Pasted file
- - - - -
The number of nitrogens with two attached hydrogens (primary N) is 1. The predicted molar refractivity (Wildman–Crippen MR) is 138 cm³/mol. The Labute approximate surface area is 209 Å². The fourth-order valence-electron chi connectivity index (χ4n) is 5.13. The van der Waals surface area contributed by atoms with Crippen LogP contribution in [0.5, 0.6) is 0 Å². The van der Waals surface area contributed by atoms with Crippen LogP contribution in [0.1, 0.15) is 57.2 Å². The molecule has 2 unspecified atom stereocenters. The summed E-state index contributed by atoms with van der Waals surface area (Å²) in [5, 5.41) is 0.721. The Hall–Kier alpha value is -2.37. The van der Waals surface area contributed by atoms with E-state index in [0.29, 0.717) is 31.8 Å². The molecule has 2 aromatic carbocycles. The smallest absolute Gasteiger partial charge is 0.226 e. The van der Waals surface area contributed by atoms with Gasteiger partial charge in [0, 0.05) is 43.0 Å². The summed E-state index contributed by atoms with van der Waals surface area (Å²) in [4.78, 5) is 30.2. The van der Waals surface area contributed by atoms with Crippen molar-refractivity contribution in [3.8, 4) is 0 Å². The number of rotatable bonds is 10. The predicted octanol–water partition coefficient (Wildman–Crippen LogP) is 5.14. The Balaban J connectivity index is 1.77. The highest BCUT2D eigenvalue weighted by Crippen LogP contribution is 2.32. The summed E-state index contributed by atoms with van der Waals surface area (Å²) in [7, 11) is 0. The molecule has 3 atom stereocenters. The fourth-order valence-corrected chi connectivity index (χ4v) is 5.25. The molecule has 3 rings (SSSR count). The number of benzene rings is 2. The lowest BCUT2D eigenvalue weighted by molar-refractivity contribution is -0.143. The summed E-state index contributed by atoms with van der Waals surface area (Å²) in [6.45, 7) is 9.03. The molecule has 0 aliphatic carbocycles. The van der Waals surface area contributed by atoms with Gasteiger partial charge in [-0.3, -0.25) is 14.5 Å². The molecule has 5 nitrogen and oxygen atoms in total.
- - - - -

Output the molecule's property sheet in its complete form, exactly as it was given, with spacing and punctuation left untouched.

The number of nitrogens with two attached hydrogens (primary N) is 1. The predicted molar refractivity (Wildman–Crippen MR) is 138 cm³/mol. The Labute approximate surface area is 209 Å². The fourth-order valence-electron chi connectivity index (χ4n) is 5.13. The van der Waals surface area contributed by atoms with Crippen LogP contribution in [0.5, 0.6) is 0 Å². The van der Waals surface area contributed by atoms with Crippen LogP contribution in [0.1, 0.15) is 57.2 Å². The molecule has 2 unspecified atom stereocenters. The summed E-state index contributed by atoms with van der Waals surface area (Å²) in [5, 5.41) is 0.721. The Hall–Kier alpha value is -2.37. The van der Waals surface area contributed by atoms with E-state index in [0.29, 0.717) is 31.8 Å². The molecule has 2 aromatic carbocycles. The smallest absolute Gasteiger partial charge is 0.226 e. The van der Waals surface area contributed by atoms with Gasteiger partial charge in [0, 0.05) is 43.0 Å². The summed E-state index contributed by atoms with van der Waals surface area (Å²) in [4.78, 5) is 30.2. The van der Waals surface area contributed by atoms with Crippen molar-refractivity contribution in [3.8, 4) is 0 Å². The number of rotatable bonds is 10. The predicted octanol–water partition coefficient (Wildman–Crippen LogP) is 5.14. The Balaban J connectivity index is 1.77. The highest BCUT2D eigenvalue weighted by Crippen LogP contribution is 2.32. The summed E-state index contributed by atoms with van der Waals surface area (Å²) in [7, 11) is 0. The molecule has 3 atom stereocenters. The fourth-order valence-corrected chi connectivity index (χ4v) is 5.25. The molecule has 3 rings (SSSR count). The number of benzene rings is 2. The lowest BCUT2D eigenvalue weighted by molar-refractivity contribution is -0.143. The summed E-state index contributed by atoms with van der Waals surface area (Å²) in [6.45, 7) is 9.03. The molecule has 0 aliphatic carbocycles. The van der Waals surface area contributed by atoms with Gasteiger partial charge in [-0.3, -0.25) is 14.5 Å². The molecule has 5 nitrogen and oxygen atoms in total.